by Bill Lazarus
Maya Joshua, Kehilla’s Programs and Communications Manager since the turn of the year, has ties to both Israel and the United States as well as to her mom’s political activism and her dad’s secular pragmatism. “I’m lucky that I have two homes,” Maya says. “I feel thoroughly American as well as Israeli.”
That luck has not always been an easy ride. “To love a culture so deeply — the music, the food, the values — and to know they are intricately woven into a history of displacement of other people — is more difficult than some people understand,” Maya says. She sees Israel as “prioritizing a home for the Jews to the exclusion of others, in ways that are not just unnecessary, but sometimes just plain cruel.”
Maya’s mother moved from NY to Israel when she was in her 30s to work with Interns for Peace, an organization dedicated to promoting peace though creation of interpersonal relationships between Arabs and Jews. Her mom was intensely political, focused on broad social issues. Her dad was essentially apolitical. “He raised us to pay attention when people needed help individually, and less in terms of large-scale social change,” Maya recalls. While her parents divorced when she was very young, they continued to live near each other and shared in her upbringing, though Maya lived mostly with her mom.
Maya spent her childhood growing up in Karkur, a town about an hour’s drive northeast of Tel Aviv. At that time, Karkur felt quiet and intimate, close to the land and community. When she turned 13, dad moved to Temecula in southern California, and she and her mom soon followed for a period before returning to Israel.
Maya has continued to live at times in the United States and at times in Israel. She attended the University of Redlands, first taking every course that looked interesting and then concentrating as a sophomore on economics and languages. At the same time, Maya recalls, “I felt this deep sense of confusion about my Israeli-American identity and what it meant about my future and how I was living my life,” she says. She decided to deal with that confusion by entering her mandatory two-year stint in service with the Israeli Defense Forces.
“I wasn’t sure where I belonged,” Maya recalls.
“I felt like I needed to know my culture more deeply and to know the parts of my culture that bothered me. The army was a big window to that. It was an absolutely terrible idea.”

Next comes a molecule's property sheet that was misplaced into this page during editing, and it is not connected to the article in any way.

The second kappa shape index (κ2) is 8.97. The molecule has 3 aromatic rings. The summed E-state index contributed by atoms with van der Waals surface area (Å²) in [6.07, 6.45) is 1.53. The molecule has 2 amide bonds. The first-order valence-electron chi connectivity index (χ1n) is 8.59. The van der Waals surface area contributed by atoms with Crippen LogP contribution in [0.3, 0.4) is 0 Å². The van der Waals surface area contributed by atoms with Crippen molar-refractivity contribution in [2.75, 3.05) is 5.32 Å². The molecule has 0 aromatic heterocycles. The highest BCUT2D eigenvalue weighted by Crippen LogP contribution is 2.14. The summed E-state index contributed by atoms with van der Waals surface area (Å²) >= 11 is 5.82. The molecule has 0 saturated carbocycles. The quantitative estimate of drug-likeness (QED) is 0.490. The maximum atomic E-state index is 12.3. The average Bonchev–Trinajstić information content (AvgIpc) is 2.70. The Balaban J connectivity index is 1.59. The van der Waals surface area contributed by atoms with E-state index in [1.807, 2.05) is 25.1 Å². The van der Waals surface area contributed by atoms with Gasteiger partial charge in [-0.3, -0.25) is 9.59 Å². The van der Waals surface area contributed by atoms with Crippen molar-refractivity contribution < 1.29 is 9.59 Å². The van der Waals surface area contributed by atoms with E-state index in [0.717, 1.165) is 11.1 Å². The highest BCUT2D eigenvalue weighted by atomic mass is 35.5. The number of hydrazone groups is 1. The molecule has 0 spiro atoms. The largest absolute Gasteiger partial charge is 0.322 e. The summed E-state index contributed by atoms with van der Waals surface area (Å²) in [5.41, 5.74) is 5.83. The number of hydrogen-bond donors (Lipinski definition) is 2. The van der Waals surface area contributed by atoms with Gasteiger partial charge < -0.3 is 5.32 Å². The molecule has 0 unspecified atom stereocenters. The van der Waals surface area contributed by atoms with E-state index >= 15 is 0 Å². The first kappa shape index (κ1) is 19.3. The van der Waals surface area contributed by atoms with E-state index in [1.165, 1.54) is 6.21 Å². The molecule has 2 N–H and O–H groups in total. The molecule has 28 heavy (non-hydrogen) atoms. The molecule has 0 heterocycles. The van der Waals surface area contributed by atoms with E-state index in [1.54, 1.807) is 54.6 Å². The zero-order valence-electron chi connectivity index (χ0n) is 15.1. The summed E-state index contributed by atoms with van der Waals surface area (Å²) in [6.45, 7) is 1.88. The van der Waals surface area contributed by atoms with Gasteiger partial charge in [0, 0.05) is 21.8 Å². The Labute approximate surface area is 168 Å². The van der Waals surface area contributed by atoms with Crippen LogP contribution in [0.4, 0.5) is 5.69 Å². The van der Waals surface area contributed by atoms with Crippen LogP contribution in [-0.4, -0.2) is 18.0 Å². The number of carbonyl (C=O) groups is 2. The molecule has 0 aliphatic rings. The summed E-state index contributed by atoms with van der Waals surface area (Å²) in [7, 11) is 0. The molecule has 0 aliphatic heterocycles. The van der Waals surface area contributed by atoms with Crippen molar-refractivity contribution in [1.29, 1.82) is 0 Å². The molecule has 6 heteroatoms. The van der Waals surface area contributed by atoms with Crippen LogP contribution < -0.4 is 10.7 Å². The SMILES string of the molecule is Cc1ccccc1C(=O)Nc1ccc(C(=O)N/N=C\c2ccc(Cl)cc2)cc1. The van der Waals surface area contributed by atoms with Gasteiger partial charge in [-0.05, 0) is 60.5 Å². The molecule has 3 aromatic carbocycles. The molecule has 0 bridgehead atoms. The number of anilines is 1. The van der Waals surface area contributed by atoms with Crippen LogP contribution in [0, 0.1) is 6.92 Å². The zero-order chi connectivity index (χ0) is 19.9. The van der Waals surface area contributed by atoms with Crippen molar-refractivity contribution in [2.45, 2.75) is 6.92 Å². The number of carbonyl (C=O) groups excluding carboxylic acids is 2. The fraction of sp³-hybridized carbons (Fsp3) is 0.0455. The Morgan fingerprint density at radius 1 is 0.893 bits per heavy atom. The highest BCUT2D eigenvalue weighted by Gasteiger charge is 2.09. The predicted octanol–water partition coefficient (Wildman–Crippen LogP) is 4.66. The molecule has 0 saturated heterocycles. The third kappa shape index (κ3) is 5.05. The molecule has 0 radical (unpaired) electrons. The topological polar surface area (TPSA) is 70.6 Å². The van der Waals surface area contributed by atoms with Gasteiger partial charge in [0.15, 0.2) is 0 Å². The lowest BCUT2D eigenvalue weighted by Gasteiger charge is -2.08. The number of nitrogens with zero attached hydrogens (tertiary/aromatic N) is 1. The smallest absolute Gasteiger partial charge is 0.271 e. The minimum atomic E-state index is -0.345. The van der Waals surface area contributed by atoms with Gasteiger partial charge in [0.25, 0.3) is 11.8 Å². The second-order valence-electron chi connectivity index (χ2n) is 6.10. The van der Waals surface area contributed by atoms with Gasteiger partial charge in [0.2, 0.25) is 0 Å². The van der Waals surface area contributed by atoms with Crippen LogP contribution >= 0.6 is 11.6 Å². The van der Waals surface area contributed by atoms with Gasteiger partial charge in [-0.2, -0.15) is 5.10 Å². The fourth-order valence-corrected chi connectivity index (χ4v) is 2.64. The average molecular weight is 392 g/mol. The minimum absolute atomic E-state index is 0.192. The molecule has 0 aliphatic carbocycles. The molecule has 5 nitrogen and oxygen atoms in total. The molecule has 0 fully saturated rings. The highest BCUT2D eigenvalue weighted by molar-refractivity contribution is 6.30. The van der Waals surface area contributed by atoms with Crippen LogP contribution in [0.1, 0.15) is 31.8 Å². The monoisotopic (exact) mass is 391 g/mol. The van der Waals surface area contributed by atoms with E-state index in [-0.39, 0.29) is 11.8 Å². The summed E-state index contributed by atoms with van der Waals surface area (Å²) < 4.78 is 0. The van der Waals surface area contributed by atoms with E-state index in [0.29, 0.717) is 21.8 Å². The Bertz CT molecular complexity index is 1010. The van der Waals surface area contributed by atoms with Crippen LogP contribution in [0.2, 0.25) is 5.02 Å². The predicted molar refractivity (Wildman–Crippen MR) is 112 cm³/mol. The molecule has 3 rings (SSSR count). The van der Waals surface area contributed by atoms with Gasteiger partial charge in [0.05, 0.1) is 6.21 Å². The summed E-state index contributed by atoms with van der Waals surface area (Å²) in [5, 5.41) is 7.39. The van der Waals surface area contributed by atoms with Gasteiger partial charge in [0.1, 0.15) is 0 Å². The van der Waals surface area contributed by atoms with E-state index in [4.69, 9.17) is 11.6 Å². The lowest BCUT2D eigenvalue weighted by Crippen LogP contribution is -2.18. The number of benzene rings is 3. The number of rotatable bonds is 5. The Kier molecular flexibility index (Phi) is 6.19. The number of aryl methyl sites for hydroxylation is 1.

Maya served her time, with difficulty. “I didn’t like being told what to wear. I hated the idea of being owned,” she says, adding her qualms about the military in today’s Israel. “I believe that Israel should have an army,” Maya says, “but that this is not the army that Israel should have, because it is engaged in oppression.”
Maya filled a non-violent role during her time in the IDF. She served as a counselor for foreign civilian volunteers.
After her two-year stint ended in November 2012, Maya worked as a waitress in Tel Aviv for four months, and went to Australia, where she found work as an office manager in Melbourne for eight months. She saved enough money to fund her travels to Southeast Asia, backpacking through Cambodia, Vietnam, Laos and Thailand, before returning to the United States to spend more time in California and the East Coast. Maya then returned to the University of Redlands to earn a degree in computer programming and French in 2014.
Maya then worked with Mazon: A Jewish Response to Hunger as something of a tour guide, introducing people to its traveling exhibit on the reality of hunger in the US.
Late in 2017, Maya was in Syracuse, New York when she came upon a Kehilla online posting, looking for a program and communications manager. She was particularly impressed by Kehilla’s interest in building community.
“People here [at Kehilla] value community in a deep appreciation for human connection, and the social change that can be brought about through the power of that human connection,” Maya says. “I think that’s so cool.”
In a December phone interview, Maya recalls Kehilla’s executive director Michael Saxe-Taller expressed hesitation to hire out-of-state for a position he wanted to fill as soon as possible. She replied that she could start whenever Kehilla needed, and a new chapter was launched. Maya hopes for it to be a long one. “What,” she asks, “do we have in life other than the work we do and the community we do it for?”